That is the kind of “menshlichkeit” one rarely sees, especially from prominent personages who might well assume personal privilege.

But the incident that comes most to mind when I consider the greatness of his character is something that took place at a particularly historic moment in Rabbi Lamm’s life. It was shortly after he had been informed by phone, while at Camp Morasha, that he had been selected to follow Rabbi Belkin as president of Yeshiva University. He was to go in to New York to finalize his acceptance. His plan, he shared with me, was to first travel to the cemetery where his predecessor was interred, to pray and to express his hope that he prove worthy of following in Rabbi Belkin’s footsteps.

You can just imagine the excitement of everyone as campers and friends recognized the significance of this moment of transition of leadership of Yeshiva University. We all were thrilled beyond words and hastened to offer words of congratulation and mazel tov to Rabbi Lamm before his departure. My son, Ari, five years old at the time, pushed to the center of the crowd to also have a word with him. “When you are in New York, could you please bring me back a toy?” he pleaded.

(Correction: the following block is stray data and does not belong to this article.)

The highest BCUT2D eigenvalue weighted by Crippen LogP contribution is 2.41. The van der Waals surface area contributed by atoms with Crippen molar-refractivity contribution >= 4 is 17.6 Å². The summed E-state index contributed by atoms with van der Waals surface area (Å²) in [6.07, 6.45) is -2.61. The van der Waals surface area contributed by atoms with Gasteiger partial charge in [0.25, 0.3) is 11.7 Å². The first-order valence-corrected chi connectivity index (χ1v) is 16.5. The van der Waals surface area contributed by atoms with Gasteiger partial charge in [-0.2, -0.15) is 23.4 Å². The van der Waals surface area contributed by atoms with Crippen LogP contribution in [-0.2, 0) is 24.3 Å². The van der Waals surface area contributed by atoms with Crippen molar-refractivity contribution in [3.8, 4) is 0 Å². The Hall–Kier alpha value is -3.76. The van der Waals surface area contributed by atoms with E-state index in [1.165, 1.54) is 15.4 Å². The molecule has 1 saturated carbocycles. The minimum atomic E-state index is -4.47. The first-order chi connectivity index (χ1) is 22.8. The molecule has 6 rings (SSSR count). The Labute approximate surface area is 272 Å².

Norman Lamm, center, the longtime leader of Yeshiva University, with Yitzhak Shamir, left, the Israeli foreign minister, and Secretary of State George Shultz in 1984.

Rabbi Lamm went to the cemetery. He met with the Board of Directors of Yeshiva University. He finalized plans for his assumption of the presidency. And yes, when he returned to camp, he didn’t forget to bring with him a beautiful toy truck for Ari!

Please do not wonder why my memory of an unforgettable Jewish leader and scholar highlights a seemingly insignificant gift to a little boy and a cup of coffee deferred.

It is in line with a rabbinic explanation for the reason that the book of Ruth is read on the holiday of Shavuot – the festival which commemorates the giving of the Torah and the Yom Tov forevermore associated with Rabbi Lamm’s departure from this earth.

Why, asked the rabbis, was this scroll given the honor of being read in every congregation around the world on Shavuot? It is to teach us how great is the mitzvah of chessed – of acts of kindness, the mitzvah which represents the very essence and message of the entire Torah. (Midrash Ruth Raba 2:15).

Rabbi Lamm will be remembered for many things. He lived Torah, he taught Torah – but most of all, to my mind, he epitomized the human representative of God as a master of chessed. May his memory serve as a source of inspiration to all of us.

Rabbi Benjamin Blech is a professor of Talmud at Yeshiva University and an internationally recognized educator, religious leader, and lecturer. He is the author of 19 books with combined sales of over a half million copies. See his website at rabbibenjaminblech.com.